Merafe dividend draws shareholder ire as firm accused of “extremely lazy” balance sheet

MERAFE Resources today defended its interim dividend payout against criticism it was inappropriately conservative, saying it was within company policy and allowed for risks in the second half of the year including a fourth wave of the Covid-19 pandemic.

“There is the likelihood of a fourth wave and logistical challenges,” said Zanele Matlala, CEO of Merafe in a conference call today. “We would rather weight the dividend towards the second half of the year,” she added.

Merafe Resources produces ferrochrome, a mineral used in the manufacture of stainless steel. It owns about 20% of the Merafe Joint Venture with Glencore, the Swiss headquartered mining and commodities marketing company, controlling the balance.

Merafe’s R0,07 cents per share interim dividend, equal to R165m in cash, was on the back of a significant turnaround in interim share earnings of 23.2 cents compared to 6.6 cents a share a year ago.

Tim Clark, an analyst for Standard Bank Group Securities, said in a conference call that Merafe’s balance sheet could be construed as “extremely lazy” as it held “enormous amounts of cash”. Shareholders had expressed their antipathy for Merafe’s cautious approach which could be viewed as “inefficient”, he added.

Merafe closed with cash of R797m as of June 30 which compares to R278m as of December 31. The company was upbeat on prospects for the ferrochrome demand and prices whilst capital expenditure of R178m in the first half was well below guided capex of R400m to R450m for the year.

“We mustn’t forget this is an interim dividend,” said Matlala. “The full year dividend will take care of questions around cash.”

She added that the joint venture preferred to keep a cash buffer of R150m while Merafe also required R50m kept aside for its own costs. Surplus cash above that amount could be distributed in terms of its payout policy.

Said Clark: “Anything less than a full payout will reflect poorly on the board”.

Buy back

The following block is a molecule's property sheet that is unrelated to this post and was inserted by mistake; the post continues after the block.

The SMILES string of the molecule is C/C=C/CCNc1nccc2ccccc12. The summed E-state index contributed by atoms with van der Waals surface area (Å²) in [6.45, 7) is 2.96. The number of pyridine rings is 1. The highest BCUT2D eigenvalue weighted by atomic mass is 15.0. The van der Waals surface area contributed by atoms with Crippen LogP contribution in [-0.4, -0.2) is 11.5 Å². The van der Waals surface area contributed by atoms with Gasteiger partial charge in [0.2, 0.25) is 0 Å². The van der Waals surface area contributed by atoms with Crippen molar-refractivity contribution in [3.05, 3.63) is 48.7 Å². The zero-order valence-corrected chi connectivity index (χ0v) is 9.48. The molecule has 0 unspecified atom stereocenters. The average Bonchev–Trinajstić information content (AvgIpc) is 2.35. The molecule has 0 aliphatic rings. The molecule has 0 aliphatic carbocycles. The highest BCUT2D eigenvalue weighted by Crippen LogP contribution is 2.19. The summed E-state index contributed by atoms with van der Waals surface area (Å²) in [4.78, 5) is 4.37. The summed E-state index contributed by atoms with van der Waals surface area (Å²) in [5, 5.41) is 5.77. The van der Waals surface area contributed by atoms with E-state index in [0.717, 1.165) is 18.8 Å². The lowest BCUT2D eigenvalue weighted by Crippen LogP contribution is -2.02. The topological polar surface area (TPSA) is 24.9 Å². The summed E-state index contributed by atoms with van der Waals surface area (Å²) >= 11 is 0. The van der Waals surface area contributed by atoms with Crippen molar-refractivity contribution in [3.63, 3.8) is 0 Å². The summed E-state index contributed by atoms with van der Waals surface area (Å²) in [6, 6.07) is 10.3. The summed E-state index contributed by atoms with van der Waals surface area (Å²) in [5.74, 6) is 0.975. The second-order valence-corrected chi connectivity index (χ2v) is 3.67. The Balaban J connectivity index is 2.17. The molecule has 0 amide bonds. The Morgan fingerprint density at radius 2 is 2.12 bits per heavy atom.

Merafe has a share buy-back programme in place which could be extended, said Matlala. As of the period-end, a total of 0.461% of the company’s issued shares –  representing about 11.6 million shares – had been repurchased at a cost of R5.8m.

The joint venture produced 199,000 tons of attributable ferrochrome during the six months compared to 120,000 in attributable tons over the same period in the 2020 financial year when Covid-19 disruptions affected operations. All in all, Merafe has installed ferrochrome capacity of about 2.3 million tons annually, although production was likely to be “just below two millions tons” as its Lydenburg smelter facilities were mothballed.

During the six months, the benchmark ferrochrome price ranged between 120 to 150 US cents per pound compared to a range of 100 to 120 US cents last year, an improvement largely driven by China. “It’s all about China,” said Matlala regarding the country which comprises 61% of world demand.

A controversial plan by the South African government to impose an export tax on chrome ore had been “agreed in principle”, Japie Fullard, head of ferrochrome at Glencore, said. However, there had been no progress, he added.

The levy proposal has been opposed by ChromeSA, an industry body representing chrome ore producers including the country’s platinum group metal producers.